“You can have anything you want if you want it desperately enough. You must want it with an inner exuberance that erupts through the skin and joins the energy that created the world.”
“Reach high, for stars lie hidden in your soul.”
Pamela Vaull Stark
It’s 2010, and Scott Rudin, the Tony award-winning theater and film producer, is worried. He’s developing a new musical called The Book of Mormon, and things are going wrong, horribly wrong. A week-long workshop reveals some show-stopping flaws in the production: the main character is stuffy and unlikable; the story line is weak and confusing; the humor lacks wit and verve. The show’s writers, Trey Parker and Matt Stone (the two minds behind the popular South Park series), seem to be out of creative gas.
It’s crisis time. The show is adrift and seems headed toward Off Broadway and a lackluster run. What to do? What to do?
Instead of running for cover, Scott Rudin took the more dangerous, far riskier path. “Since the guys work best when the stakes are highest,” he decided the show should go straight to Broadway without a tryout. It was a decision with a multimillion dollar price tag.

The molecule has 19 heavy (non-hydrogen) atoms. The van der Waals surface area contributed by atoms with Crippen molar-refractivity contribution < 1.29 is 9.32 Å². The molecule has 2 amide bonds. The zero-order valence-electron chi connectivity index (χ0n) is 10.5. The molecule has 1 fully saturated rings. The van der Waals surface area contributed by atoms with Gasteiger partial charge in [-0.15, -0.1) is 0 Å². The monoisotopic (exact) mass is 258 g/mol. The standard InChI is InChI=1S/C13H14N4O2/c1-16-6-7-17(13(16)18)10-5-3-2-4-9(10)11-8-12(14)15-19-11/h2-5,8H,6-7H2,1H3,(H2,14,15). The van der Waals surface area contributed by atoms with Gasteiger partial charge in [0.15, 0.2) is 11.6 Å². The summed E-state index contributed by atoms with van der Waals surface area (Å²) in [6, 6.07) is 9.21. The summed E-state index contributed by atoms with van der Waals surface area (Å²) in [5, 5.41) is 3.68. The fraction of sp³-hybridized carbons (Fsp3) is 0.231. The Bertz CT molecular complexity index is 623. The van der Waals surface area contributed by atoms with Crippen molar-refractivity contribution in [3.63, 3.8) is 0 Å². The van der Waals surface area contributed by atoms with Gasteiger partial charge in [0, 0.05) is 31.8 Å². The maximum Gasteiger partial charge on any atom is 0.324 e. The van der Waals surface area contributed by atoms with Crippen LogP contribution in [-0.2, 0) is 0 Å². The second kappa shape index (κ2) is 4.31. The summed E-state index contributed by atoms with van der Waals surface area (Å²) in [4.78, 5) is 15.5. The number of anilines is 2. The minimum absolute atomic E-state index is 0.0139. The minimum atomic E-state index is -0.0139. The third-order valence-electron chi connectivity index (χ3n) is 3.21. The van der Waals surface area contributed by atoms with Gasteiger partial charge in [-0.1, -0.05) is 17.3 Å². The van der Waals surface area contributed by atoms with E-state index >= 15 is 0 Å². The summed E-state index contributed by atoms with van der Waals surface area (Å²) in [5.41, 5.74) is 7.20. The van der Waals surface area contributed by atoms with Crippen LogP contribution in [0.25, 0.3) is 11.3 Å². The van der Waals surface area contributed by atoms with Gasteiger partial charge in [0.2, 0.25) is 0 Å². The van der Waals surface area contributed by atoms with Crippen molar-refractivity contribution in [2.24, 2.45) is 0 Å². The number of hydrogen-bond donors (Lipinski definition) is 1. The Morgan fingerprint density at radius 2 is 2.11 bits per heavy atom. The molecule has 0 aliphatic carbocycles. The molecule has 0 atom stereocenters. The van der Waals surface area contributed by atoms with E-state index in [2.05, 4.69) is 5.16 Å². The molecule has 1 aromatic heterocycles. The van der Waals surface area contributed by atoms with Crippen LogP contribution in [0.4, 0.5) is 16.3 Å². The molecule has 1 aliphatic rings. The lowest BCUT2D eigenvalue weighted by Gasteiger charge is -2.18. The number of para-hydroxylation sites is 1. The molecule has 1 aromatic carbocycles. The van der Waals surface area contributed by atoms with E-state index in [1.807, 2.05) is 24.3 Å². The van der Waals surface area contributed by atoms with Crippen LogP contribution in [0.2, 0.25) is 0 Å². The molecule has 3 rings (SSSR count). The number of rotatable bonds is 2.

Here’s Scott’s rationale: “In most of the things that I’ve been involved with that turn out to be good, there is a moment when you have to face your maker. You either sink or swim. This was the moment.”
So the show’s creative team turned its back on Off Broadway and aimed for the brass ring: a Broadway opening. Galvanized by this make-or-break decision to shoot for the stars, the creators pushed relentlessly to ready the show by making much-needed changes. Less than a year later, it opened to rave reviews and garnered a total of 14 Tony nominations. What’s our takeaway here? Sometimes, when a project is losing steam, the only solution is to turn up the heat: to put yourself under pressure, aim higher than you ever dreamed you could, and then push yourself until you get there. Write on!